Mike Leigh and the presenters at Trafalgar Square
Mike Leigh called Farhadi “one of the greatest filmmakers” in the tradition of Iranian cinema, citing Farhadi’s previous Oscar-winning film, A Separation. He added the travel ban was unjust and Farhadi’s strength lay in incurring empathy with the human experience – the very purpose of film itself.

But what impressed me the most was the energy of the audience, which included British-Iranians, proud of their country and the filmmaker putting it on the big screen, and people from all backgrounds and nationalities, gathering to enjoy a good film and free event. It is the meaning of cinema put into practice – seeing and experiencing the stories of people, who are different from you, but with whom you can connect and empathize through a shared sense of humanity.

Narges Assadi at Trafalgar Square
Narges Assadi, a British-Iranian, clapped and chanted “Iran, Iran” at the film screening.

Believing it was just another film screening, and excited because it was free, I had no idea I was going to a protest premiere. But the journalist and photographer in me jumped at the chance to film and photograph the event.

I hope you enjoy the selected photo and video, and experience for yourself a real-life protest premiere in a city that loves its immigrants, and loves its film.

Taraneh Alidoosti onscreen at Trafalgar Square

what gives?

everyone needs a place to think.

everyone needs a place to ruminate and write.

everyone needs the place on the mountaintop, where they can go to reflect and think and talk to God and just close their eyes and feel.

everyone needs somewhere, somewhere, somewhere things just gotta give.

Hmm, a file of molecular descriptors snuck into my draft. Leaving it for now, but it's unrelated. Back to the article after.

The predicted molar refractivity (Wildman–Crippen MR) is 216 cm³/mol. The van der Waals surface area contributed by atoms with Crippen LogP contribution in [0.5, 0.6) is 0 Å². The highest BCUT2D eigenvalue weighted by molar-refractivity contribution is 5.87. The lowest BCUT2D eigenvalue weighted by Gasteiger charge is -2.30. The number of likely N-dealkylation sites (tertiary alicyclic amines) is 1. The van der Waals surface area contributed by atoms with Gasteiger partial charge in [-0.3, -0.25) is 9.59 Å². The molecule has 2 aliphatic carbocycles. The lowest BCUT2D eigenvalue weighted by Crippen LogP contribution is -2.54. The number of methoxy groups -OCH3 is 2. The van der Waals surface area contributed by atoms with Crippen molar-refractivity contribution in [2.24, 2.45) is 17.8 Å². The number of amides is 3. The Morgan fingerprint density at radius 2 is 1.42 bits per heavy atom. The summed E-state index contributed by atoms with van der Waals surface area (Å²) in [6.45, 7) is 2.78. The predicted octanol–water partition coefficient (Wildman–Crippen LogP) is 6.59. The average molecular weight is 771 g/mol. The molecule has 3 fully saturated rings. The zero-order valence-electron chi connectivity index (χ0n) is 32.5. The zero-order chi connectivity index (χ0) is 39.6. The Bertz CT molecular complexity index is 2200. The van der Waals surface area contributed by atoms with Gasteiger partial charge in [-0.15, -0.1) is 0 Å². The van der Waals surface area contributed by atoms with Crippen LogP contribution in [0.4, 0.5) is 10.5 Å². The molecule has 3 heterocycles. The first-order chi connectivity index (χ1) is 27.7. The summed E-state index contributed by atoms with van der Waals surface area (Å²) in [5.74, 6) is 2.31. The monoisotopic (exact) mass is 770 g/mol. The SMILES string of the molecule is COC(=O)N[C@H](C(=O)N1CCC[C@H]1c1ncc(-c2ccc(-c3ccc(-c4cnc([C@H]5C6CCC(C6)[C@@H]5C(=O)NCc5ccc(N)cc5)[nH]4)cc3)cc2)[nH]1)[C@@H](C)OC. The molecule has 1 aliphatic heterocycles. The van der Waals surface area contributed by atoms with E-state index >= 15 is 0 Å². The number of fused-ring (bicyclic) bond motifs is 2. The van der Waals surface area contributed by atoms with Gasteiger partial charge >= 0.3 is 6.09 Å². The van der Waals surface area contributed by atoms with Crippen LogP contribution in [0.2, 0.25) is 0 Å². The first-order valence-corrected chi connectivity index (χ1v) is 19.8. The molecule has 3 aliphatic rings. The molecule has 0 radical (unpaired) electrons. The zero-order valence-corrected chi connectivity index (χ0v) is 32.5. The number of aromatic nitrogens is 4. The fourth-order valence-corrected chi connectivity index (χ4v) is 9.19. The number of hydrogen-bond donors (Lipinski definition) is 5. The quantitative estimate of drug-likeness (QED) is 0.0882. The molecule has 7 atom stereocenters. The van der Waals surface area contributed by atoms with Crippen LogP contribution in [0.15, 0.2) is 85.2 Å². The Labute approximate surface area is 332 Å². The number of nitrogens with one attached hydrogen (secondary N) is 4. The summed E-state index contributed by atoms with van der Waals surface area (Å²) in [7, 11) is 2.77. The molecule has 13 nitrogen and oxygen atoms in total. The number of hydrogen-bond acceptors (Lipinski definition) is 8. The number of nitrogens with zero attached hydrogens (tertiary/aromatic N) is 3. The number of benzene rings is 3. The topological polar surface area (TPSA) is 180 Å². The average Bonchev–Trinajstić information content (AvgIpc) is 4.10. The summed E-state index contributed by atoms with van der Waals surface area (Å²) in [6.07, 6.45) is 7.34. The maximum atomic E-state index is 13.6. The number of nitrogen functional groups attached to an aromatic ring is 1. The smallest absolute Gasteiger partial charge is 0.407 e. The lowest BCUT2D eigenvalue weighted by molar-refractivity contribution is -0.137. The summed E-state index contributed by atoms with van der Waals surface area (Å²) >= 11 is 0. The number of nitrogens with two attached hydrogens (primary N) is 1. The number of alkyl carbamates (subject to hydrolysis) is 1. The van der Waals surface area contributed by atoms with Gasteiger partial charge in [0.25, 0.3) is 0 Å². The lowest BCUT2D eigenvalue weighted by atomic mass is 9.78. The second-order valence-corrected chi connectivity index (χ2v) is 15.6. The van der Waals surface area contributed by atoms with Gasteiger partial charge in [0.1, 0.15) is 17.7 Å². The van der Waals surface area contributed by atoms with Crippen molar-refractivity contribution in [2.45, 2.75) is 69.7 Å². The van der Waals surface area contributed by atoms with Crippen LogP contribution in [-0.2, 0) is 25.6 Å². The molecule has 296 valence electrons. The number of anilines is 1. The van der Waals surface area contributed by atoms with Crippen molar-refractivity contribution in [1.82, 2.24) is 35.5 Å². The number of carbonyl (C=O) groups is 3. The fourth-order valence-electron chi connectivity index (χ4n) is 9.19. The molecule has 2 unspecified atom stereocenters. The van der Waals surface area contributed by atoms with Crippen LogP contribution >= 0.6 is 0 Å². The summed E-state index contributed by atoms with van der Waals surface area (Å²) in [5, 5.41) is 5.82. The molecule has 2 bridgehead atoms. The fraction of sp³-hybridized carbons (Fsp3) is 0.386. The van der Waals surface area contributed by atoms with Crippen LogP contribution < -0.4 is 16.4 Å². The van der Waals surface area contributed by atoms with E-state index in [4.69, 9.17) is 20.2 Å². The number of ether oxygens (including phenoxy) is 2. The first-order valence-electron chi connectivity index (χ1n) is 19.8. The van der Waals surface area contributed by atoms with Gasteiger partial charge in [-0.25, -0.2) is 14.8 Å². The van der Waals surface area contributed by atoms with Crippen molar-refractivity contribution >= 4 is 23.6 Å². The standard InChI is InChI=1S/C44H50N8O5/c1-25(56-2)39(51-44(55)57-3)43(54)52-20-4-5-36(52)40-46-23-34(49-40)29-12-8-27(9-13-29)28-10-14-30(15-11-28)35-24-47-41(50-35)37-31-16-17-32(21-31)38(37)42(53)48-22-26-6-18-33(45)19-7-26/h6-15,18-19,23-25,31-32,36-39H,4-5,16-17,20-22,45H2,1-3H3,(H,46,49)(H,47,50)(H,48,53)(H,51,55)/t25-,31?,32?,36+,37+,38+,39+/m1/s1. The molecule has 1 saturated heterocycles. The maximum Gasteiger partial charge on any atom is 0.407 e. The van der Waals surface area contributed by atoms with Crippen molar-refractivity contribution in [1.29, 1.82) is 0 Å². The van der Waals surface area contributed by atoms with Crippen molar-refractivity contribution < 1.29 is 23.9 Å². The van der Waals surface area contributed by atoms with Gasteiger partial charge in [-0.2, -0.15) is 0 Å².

it is easy to go through the motions of the life you thought you ought to live without actually feeling the life you know you’re meant to live.

and me? what is this for me?

this is a place to express myself. to feel whole and pure. to understand there is a life for me beyond the banalities which claim life, but are empty of its content.

it’s a place to unwrap my mind, and unknot the tangles on my heart, and believe – a life exists for me yet.

“I must change my life so I can live it, not wait for it.” —Susan Sontag

and how not to do that except through the creative freedom and liberation of writing and art – of carving something on a blank slate, a piece of paper, and willing it into existence?


London Protests Trump

Protest at Parliament Square
Churchill’s statue overlooks protesters at Parliament Square on Monday, February 20, 2017. Parliament met on Monday to debate whether Trump should be allowed to come to the UK on a state visit, drawing hundreds of protesters.
Tamil man speaks at protest Trafalgar Square (Wasteman)
A Sri Lankan Tamil man shares his story about immigration to a crowd congregated at Trafalgar Square on the night before Trump’s inauguration. The woman holding the mic translated his speech to spectators.
Humpty Trumpty Fuck Your Wall (Wasteman)
A young woman holds a sign at a protest against Trump’s inauguration at Trafalgar Square on Friday, January 20, 2017.
Trump in Trafalgar Square (Wasteman)
The organizers of this protest at Trafalgar Square on January 20, 2017, produced a giant effigy of Trump’s head, which was later destroyed by protesters with sticks.
Nope: London protests Trump
Protesters gathered at a mass demonstration organized by Stand Up to Racism at the US embassy in London the night of January 20, 2017.
Love Trumps Hate
A man holds a sign at a protest in Parliament Square on February 20, 2017.
Father and child at protest
Alex Armitage hands out flyers at a protest in Parliament Square on February 20, 2017. His son, Ayanda, sits on his back and holds an antiwar placard.
08 Malia Bouattia and NUS on stage.jpg
Malia Bouattia, the British-Algerian president of the National Union of Students (NUS), gives a speech at a protest in Parliament Square on February 20, 2017.
Student and youth activists leave stage
Student and youth organizers exit the stage with enthusiasm after Bouattia concludes her speech.
Big Ben and London protests Trump
London protests the possibility of Trump’s state visit to the UK in front of Big Ben and Westminster Palace, where Parliament meets to debate. The inauguration of America’s 45th president has inspired protests all across the world, even though he has only been a little more than a month in office.